Other than the lint, the Curicini is running smooth and beautiful through my machine and creating lovely stitches.
I have finished off one simple quilt top, but the challenge will continue on the next! Stay tuned for scintillating photos of lint build up or lack there of.
(Sorry, no wet t-shirts or tight Italian pants in this faceoff. I'll have to leave those images to your imagination!)
Wednesday, October 13, 2010
I also realized that I have been at our inn, the Greenville Arms 1889 Inn, for 6 years already and have only completed a quilt for only one of the rooms. I feel like such a piker! Here I call myself a quilter and haven't even made quilts for the rooms -- although my art quilts are all over the place! But I wanted to put "my mark" on the inn as an innkeeper - something that might last longer than I. (Although I am not planning any departure from the inn anytime in the near future!)
I also just like assembling pieces of fabric and it is a very relaxing thing to do when you are too exhausted to think of anything else.
Another motivator is that I bartered one of our workshops at Hudson River Valley Art Workshops for some longarm quilting services. The workshop traded is coming up and I don't have any of the quilt tops ready! So I'm piecing at every chance I get.
Nothing like a pile of chain pieced triangles. If I'm lucky I might have one quilt top ready by the time the workshop is over.
I was approached by a distributor to try out a line of Italian thread, Curicini Tre Stelle. It is a 2-ply long staple thread, reportedly just like Aurifil, another line of fine Italian thread. I tried the 50 wt cotton for piecing. The difference between this thread and the much cheaper brand that I had been using was marked! The Curicini ran through my Bernina like silk.
Now I'm curious about the Aurifil 50wt. I have some but was waiting until I used up the cheaper stuff I had (waste not, want not!). But with the difference between the finer thread being so immediately noticeable, now I want to see how the two Italians face off!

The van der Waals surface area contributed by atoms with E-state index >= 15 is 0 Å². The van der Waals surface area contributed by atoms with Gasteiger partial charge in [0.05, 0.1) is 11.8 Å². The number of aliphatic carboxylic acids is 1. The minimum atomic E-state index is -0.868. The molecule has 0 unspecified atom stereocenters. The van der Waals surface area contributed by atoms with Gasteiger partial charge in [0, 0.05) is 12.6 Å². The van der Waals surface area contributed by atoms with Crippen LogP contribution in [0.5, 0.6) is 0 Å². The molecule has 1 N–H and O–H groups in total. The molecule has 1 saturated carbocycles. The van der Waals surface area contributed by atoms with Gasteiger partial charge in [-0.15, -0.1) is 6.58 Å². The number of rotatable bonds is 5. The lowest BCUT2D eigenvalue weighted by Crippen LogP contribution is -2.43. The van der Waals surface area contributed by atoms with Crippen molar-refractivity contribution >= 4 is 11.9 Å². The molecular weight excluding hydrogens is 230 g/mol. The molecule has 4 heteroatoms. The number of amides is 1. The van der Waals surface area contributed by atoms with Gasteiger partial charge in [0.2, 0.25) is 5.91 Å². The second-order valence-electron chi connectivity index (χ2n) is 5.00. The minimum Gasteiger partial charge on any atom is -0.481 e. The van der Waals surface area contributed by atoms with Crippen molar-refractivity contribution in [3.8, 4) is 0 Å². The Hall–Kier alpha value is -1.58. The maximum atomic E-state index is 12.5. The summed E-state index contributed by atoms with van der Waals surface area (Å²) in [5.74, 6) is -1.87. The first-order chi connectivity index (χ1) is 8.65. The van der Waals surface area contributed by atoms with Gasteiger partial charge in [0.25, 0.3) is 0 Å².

Monday, October 11, 2010
My new son-in-law, Zeke, showing his appreciation for a quilt large enough for his 6'4" height!
The wedding quilt was used at the wedding as the backdrop for a time-release photo "booth" - a special camera snapped a picture every 10 seconds and guests stepped into the booth to strike poses with funny paper eye glasses. However, I neglected to take any photos of the quilt! I'll have to wait for the official photos.
So now for some non-quilt related photos of the wedding! As mother of the bride I get to show off the bride in my blog if I want to!
Me and my mom.
Bride and groom with my mom, brother, sister, husband, and sister-in-law.
Me and the bride!
The happy couple.
The happy bride.
This kiss, this kiss . . .
Tuesday, September 14, 2010
I finally had a sunny day when I was also ready to try to take a picture of the log cabin quilt that I made for my daughter's wedding on October 2nd.
I wish I could have had the whole thing hanging straight but it is mostly.
Tomorrow I ship it off to California to await the wedding. My daughter plans to use it has the backdrop for some of the wedding photos. I'm also using a photo of the quilt on a special chocolate bar that we are making as favors for the wedding
It was a relief to finally finish this huge quilt, but at the same time I'm sorry it is done. I enjoyed handling all that fabric and sewing all of the pieces together.
I'll probably continue working on some more traditional quilts while our workshop season is still in full swing. Then come winter, I'll switch to art quilts. I have some ideas for some larger scale pieces and the workshop studio will come in handy for that.
We had a week off over the Labor Day weekend and flew to Seattle to spend the time with my daughter and future son-in-law. My daughter was a good daughter and immediately gave me the address and directions to several fabric stores and a yarn store!
These skeins are destine for a "break out" sock. I've been using the same simple sock pattern for years. It's time to try something with a stitch pattern to it! This is why I choose a more solid color yarn.
I finished another pair of socks on the flights back and forth from NY. Knitting is a great thing to while away the time in coach. Not enough room to do much else!
I'm trying to stock up on dark and light values, as my stash is heavy in the medium values. Sorry, I forgot the name of the quilt shop, but it is just down Market St from Cupcake Royale in Ballard, WA. A nice shop with friendly people. The fabric is contemporary, with a lot of "Amy Butler" types of colors and prints.